Ice Ribbons, Ice Flowers, or Frost Flowers in northern Kentucky, USA


Dr. James R. Carter, Professor Emeritus

Geography-Geology Department

Illinois State University, Normal, IL 61790




I found ice ribbons, or frost flowers, the previous two years in late December in east Tennessee.  I have been trying to figure out where and when these form.  Someone sent me email from Trimble County, KY, saying she had seen such ice formations there.  I know the plant called Frost Flower or White Crownbeard  Verbesina virginica occurs in southern Illinois, Indiana, Ohio and further south so I knew I might find such ice formations if the weather was right.

As luck would have it, it was cold and frosty on November 18, 2005, when I traveled through this area.  I thought conditions might be right and I went searching for these ice flowers early that morning in southern Indiana, but had no luck.  Then along US-421, south of Bedford, KY, I found this site along the road.

There were more than a hundred white puffs at the side of the road, between the shallow ditch and the fence.  These were so obvious I had no trouble spotting them.  The problem was finding a place to park along the busy highway.

Obviously, I found a parking place and verified that these white patches were ice formations and not plastic bags and styrofoam cups.  A few miles before I found a similar area of white patches that proved to be trash.

It is interesting to note that the ice formations occur equally on plants that were mowed earlier in the season and on plants that had not been cut.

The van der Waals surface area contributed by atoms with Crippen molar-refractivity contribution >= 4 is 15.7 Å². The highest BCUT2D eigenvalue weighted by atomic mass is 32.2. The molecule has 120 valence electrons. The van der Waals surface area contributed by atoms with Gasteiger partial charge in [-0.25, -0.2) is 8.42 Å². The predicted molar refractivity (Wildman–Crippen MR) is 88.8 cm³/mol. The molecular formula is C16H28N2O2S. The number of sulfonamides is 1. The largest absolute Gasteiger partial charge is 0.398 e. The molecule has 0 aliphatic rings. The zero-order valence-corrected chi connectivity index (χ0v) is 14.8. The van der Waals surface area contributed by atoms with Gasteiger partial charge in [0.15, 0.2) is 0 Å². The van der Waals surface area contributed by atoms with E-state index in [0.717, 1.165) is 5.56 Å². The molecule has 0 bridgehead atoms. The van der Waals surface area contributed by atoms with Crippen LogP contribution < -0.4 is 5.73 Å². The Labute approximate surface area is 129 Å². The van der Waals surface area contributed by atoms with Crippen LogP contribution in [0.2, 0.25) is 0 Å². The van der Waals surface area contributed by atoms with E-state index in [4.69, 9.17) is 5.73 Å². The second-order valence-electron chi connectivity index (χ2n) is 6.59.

This ribbon of ice above makes a nice complement to the green leaves.  Obviously, they had not had a killing frost in this area.  On this photo the stem from which the ice emerged is not readily evident, unlike the ribbon below.

The formation above is one of the more classic forms of such ice extruded from the base of a cut off stem.

The two sets of ice ribbons above are on cut-off stems.  The circular ribbon on the left is a common form of these ice formations.  You can see frost on the edges of many of the green leaves in this photo.

This formation of ice almost makes a complete disc.  Obviously, ice grew, or emerged, faster near the ground than further up the stem which would account for the arcuate form on both sides of the stem.  Note the spots of frost on the green leaf and along the blade of grass.

This complex array of ice resulted from ribbons emerging from multiple stems.  The white makes a nice contrast to the dry brown leaves and frosted green leaves.

Here is another perspective of the same jumble of ice ribbons.  

These two pieces of ice show the sharp edges where the ice was attached to the plant stem.  These pieces readily broke off from the stem while retaining their form. This ice was quite dense and the pieces did not shatter as described by many who have commented on such ice formations.

The stems on which these ice ribbons seem to Verbesina virginica, or White Crownbeard.  However, I could be wrong and invite anyone more knowledgeable on this to set me straight.

Continue along my journey down US 421 and see more ice ribbons.


Please send any thoughts and comments to me--Dr. Jim Carter at  [email protected]  

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